Scheduling spontaneity into your routine might sound like an oxymoron. How can you “plan” to be spontaneous? For type As and list-makers, this probably makes sense but for everyone else, it may seem counter intuitive.
I freely admit to making lists – lost of lists. In fact, I may well be the Queen of Listmakers. My days are broken in to five hour-long teaching periods and lunch duties, before school chores at home, after school meetings/marking/planning, picks ups and drops and meal making. And the weekends can be worse. Lists help me to prioritise my time and remind me what needs done.
This approach has seeped into my “holidays” as well. Half days catching up on school work, half days catching up on housework and then a few days of downtime. Rather than fight it, I’ve just embraced my penchant for bullet points as a way of helping keep my brain quiet at night. And there is a sense of satisfaction when you check things off the list too.
But when I reflect back on a gruelling couple of months, I have to admit, it was the moments where I ditched the list that probably kept me sane.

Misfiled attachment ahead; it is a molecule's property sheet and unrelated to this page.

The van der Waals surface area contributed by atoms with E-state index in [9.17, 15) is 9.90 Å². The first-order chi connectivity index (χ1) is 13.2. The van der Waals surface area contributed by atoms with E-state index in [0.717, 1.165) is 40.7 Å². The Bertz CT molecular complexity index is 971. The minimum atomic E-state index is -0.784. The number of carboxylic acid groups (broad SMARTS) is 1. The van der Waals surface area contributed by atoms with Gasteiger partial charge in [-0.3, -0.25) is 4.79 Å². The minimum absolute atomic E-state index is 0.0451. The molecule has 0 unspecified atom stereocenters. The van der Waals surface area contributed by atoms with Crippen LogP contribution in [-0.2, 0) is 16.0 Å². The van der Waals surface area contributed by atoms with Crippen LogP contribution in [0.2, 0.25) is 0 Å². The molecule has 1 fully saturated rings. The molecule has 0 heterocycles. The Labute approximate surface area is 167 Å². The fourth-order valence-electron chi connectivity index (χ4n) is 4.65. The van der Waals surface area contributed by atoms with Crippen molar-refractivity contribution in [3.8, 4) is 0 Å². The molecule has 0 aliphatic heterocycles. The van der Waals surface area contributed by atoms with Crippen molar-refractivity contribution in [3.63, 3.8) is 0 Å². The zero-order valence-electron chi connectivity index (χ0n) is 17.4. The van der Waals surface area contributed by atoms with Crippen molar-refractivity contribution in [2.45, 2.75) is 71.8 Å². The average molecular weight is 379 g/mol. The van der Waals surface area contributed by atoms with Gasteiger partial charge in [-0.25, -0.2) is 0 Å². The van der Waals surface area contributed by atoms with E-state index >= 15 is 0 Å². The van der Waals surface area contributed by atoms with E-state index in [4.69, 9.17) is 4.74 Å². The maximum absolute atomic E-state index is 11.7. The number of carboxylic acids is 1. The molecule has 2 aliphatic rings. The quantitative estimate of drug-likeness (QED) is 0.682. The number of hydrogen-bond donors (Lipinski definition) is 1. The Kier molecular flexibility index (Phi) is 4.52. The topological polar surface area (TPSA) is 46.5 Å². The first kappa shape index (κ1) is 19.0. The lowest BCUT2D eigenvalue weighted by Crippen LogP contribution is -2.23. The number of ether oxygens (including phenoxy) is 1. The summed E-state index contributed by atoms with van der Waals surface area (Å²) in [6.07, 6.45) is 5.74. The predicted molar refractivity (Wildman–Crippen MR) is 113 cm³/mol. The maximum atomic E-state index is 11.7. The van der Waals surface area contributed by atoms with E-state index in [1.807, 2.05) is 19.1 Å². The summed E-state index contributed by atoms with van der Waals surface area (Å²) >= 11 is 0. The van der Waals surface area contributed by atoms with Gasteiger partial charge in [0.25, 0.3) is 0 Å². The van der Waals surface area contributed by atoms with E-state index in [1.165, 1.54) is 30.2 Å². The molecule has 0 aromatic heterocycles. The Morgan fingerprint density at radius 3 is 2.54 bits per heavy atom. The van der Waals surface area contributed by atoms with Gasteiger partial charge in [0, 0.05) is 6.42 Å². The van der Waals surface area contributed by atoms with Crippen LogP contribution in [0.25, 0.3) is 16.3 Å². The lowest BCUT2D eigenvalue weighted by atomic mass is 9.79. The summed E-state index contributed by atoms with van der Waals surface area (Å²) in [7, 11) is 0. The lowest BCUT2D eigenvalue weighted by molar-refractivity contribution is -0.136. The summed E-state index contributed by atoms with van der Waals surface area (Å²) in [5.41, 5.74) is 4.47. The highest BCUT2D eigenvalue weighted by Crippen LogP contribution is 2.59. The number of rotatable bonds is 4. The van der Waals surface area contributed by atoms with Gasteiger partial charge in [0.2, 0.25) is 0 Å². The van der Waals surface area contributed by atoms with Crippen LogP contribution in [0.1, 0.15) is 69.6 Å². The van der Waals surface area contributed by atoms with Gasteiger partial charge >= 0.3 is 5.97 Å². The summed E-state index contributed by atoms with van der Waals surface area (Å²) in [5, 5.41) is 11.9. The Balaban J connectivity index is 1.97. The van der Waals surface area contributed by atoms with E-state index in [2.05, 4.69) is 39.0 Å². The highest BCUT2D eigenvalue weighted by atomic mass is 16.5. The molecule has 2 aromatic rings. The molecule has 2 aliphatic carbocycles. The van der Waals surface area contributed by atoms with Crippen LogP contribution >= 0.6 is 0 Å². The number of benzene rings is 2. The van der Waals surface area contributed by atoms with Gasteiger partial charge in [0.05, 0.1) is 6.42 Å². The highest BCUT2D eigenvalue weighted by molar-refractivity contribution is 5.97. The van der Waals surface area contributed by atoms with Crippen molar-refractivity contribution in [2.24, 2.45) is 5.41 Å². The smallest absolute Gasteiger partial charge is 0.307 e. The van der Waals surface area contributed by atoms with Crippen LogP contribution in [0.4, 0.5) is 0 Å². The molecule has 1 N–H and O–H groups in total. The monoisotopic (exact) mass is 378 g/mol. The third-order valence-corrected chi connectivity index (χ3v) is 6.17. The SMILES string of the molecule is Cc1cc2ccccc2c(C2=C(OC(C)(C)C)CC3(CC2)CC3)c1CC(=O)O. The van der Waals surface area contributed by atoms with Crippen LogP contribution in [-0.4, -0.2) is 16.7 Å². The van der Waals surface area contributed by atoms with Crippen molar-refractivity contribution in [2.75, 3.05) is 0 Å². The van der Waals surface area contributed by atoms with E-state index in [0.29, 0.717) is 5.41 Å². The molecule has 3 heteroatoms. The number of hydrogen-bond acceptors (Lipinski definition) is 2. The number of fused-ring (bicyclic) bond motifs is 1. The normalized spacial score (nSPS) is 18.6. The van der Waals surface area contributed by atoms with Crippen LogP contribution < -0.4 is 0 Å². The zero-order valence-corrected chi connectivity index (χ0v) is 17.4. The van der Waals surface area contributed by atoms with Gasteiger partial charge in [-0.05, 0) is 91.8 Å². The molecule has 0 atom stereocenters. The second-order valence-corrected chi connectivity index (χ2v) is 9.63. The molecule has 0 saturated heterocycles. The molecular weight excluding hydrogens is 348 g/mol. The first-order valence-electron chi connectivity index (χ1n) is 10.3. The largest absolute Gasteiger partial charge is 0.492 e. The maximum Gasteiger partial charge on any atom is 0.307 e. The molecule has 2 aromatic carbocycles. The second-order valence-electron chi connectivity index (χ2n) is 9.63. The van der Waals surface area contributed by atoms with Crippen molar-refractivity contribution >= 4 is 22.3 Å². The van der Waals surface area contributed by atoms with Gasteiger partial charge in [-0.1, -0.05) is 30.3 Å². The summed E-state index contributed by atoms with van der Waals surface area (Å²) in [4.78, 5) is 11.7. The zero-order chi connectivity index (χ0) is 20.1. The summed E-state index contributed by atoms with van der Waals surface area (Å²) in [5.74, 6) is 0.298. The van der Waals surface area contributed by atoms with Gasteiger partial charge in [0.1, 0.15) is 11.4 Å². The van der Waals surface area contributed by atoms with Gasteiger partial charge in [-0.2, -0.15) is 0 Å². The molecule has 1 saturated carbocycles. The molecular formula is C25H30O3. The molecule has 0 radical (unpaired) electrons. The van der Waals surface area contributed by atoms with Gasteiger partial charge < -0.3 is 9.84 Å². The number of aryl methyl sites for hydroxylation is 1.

Little things like picking up the phone, or doing some unneeded baking, downloading photos for printing, catching up with a friend for coffee or accepting an invitation for a walk/swim/movie brightened my days.
I suppose it’s about balance. Being organised enough to do what needs to be done and being wise enough to know when downtime is actually the priority not a hard-earned luxury.
Just ditching the housework and spending a few hours lying in the sun reading for pleasure, finding some new music for a playlist or calling a friend you haven’t spoken to for a while can balance out the more mundane miniature of day to day life.
Here’s a few other ideas that make me smile:
- Like the views on your normal walking/running route? Find a vantage point to enjoy them while stationary.
- Share baking with elderly neighbours or those living alone. A sense of community is invaluable to overall wellbeing.
- Keen to check out a film festival visiting town or a guest speaker at the local Uni but can’t find anyone else keen/free? Just go! Don’t miss an experience for fear of what others might (or might not!) think.
- Find a cheap and cheerful restaurant and ditch the meal planner. Mum’s choice!
- Make time to catch up with friends face to face. Invite them over if money’s tight.
- Eat outside or go for a walk in your lunch break.
Sometimes life can become a grind. When you’re working and raising children, some of the grind is unavoidable. But to stop it become overwhelming, don’t discount the satisfaction gleaned from seizing the moment and doing something off list.